For the lack of desire is the ill of all ills;
Many thousands through it the dark pathways have trod,
The balsam, the wine of predestinate wills
Is a jubilant pining and longing for God. (“The Desire of God”)
Is Faber overstating the case? I do not think so, for I believe with all my heart that God is most glorified in us when we are most satisfied in him. And we only seek our satisfaction most in God when God is what we desire most.
Better Than Life
A great desire can be — and in most cases should be — pursued through some regimen of discipline. And a regimen of discipline can stoke the fire of a waning desire. But discipline is no substitute for desire.
No act of great faith, no possessing of a great spiritual gift, no great sacrifice of goods, kindred, or this mortal life can take the place of love (1 Corinthians 13:1–3). No outward act of the worship of God can ever replace the inward wanting of God.
When David, pining with a thirst for God, earnestly sought him and looked on his power and glory, he said and wrote the equivalent of a thirsty man’s satisfied ahhh after a long draught of cool water,
Because your steadfast love is better than life, my lips will praise you. So I will bless you as long as I live; in your name I will lift up my hands. (Psalm 63:3–4)
There is no greater earthly experience than to drink of God and taste something that is better than staying alive on earth. Have you tasted that? Too few Christians have, I fear. At least in America it seems we are too easily content to talk about the truth that to live is Christ and to die is gain, without really tasting the truth for ourselves (Philippians 1:21). But once we taste it, we’ll never be content with mere talk.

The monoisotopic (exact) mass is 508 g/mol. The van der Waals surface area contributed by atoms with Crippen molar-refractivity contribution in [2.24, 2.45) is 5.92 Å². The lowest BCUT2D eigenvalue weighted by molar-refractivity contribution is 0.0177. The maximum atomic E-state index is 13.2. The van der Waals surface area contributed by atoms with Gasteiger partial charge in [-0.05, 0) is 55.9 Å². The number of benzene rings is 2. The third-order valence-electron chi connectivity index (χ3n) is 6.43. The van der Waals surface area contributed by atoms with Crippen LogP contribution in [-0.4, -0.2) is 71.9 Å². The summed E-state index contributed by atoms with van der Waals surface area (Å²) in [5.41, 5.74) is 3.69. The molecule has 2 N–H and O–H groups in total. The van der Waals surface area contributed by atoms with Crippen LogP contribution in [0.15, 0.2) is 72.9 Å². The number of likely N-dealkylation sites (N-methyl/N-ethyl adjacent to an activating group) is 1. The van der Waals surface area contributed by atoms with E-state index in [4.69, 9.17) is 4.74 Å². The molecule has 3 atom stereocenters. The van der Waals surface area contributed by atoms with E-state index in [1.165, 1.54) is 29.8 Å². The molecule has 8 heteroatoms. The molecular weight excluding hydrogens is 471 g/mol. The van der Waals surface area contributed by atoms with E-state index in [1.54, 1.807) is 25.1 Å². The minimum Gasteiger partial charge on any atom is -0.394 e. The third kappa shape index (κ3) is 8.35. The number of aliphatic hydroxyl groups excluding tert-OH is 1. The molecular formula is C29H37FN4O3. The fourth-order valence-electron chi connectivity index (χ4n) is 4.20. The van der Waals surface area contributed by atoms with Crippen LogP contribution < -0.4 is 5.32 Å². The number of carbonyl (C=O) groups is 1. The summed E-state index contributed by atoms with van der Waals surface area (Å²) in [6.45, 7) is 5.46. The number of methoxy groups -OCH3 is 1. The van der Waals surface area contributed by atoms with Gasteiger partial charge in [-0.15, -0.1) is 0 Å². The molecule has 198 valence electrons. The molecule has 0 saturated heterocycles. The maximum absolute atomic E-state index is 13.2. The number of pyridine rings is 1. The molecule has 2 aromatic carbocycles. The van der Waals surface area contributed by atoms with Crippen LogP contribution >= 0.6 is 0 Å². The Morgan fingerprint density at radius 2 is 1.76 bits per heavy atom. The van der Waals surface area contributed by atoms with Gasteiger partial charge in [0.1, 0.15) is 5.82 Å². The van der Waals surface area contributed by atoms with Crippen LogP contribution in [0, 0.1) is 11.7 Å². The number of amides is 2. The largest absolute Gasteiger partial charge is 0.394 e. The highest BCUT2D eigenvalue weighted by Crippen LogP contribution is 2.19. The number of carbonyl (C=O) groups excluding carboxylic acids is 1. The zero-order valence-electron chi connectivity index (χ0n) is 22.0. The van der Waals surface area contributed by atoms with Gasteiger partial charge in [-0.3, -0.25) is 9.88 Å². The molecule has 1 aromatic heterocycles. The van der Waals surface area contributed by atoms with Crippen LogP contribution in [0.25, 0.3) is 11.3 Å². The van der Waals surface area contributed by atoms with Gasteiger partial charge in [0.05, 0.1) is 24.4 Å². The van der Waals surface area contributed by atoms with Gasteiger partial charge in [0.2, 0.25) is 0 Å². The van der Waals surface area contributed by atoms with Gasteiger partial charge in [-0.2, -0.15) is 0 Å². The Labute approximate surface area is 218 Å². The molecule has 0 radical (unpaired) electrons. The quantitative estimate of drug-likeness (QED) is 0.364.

Let Such Life Be Thine
Do not be content till you taste. Do not be content with a mere theological conviction that it is good to desire God. Do not be content with merely desiring to desire God. And for God’s sake (and yours), do not be content with merely having a reputation with others as someone who desires God. Do not be content till you taste and see that the Lord is good — so good that you realize he not only is the best thing in this life, he is better than this life (Psalm 34:8).
We will only taste of his goodness when we really thirst for him. We will not think much of God if we aren’t thirsty for him. But if our souls are parched for God, and we feel like we’ll faint unless we drink of him, we will seek him earnestly. Intense desire cuts through a thousand distractions and focuses us like nothing else.
So plead with God to receive the blessings of the barren places:
Yes, pine for thy God, fainting soul! ever pine;
Oh, languish mid all that life brings thee of mirth;
Famished, thirsty, and restless — let such life be thine —
For what sight is to heaven, desire is to earth. (Faber, “The Desire of God”)